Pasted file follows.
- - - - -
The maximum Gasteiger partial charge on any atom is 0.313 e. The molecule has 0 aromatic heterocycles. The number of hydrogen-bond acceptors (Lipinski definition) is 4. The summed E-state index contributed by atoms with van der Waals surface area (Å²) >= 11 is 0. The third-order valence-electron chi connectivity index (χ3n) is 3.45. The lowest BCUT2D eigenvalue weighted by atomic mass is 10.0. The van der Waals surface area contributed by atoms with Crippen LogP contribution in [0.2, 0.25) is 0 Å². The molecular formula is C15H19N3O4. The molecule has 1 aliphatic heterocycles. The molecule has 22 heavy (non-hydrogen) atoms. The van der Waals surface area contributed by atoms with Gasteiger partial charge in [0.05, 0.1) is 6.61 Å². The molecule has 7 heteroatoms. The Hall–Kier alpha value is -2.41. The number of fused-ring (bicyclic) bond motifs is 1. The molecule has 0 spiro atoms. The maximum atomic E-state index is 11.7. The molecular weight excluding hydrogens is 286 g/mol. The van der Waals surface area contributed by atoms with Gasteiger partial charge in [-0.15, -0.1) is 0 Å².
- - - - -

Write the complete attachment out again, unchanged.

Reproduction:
The maximum Gasteiger partial charge on any atom is 0.313 e. The molecule has 0 aromatic heterocycles. The number of hydrogen-bond acceptors (Lipinski definition) is 4. The summed E-state index contributed by atoms with van der Waals surface area (Å²) >= 11 is 0. The third-order valence-electron chi connectivity index (χ3n) is 3.45. The lowest BCUT2D eigenvalue weighted by atomic mass is 10.0. The van der Waals surface area contributed by atoms with Crippen LogP contribution in [0.2, 0.25) is 0 Å². The molecular formula is C15H19N3O4. The molecule has 1 aliphatic heterocycles. The molecule has 22 heavy (non-hydrogen) atoms. The van der Waals surface area contributed by atoms with Gasteiger partial charge in [0.05, 0.1) is 6.61 Å². The molecule has 7 heteroatoms. The Hall–Kier alpha value is -2.41. The number of fused-ring (bicyclic) bond motifs is 1. The molecule has 0 spiro atoms. The maximum atomic E-state index is 11.7. The molecular weight excluding hydrogens is 286 g/mol. The van der Waals surface area contributed by atoms with Gasteiger partial charge in [-0.15, -0.1) is 0 Å².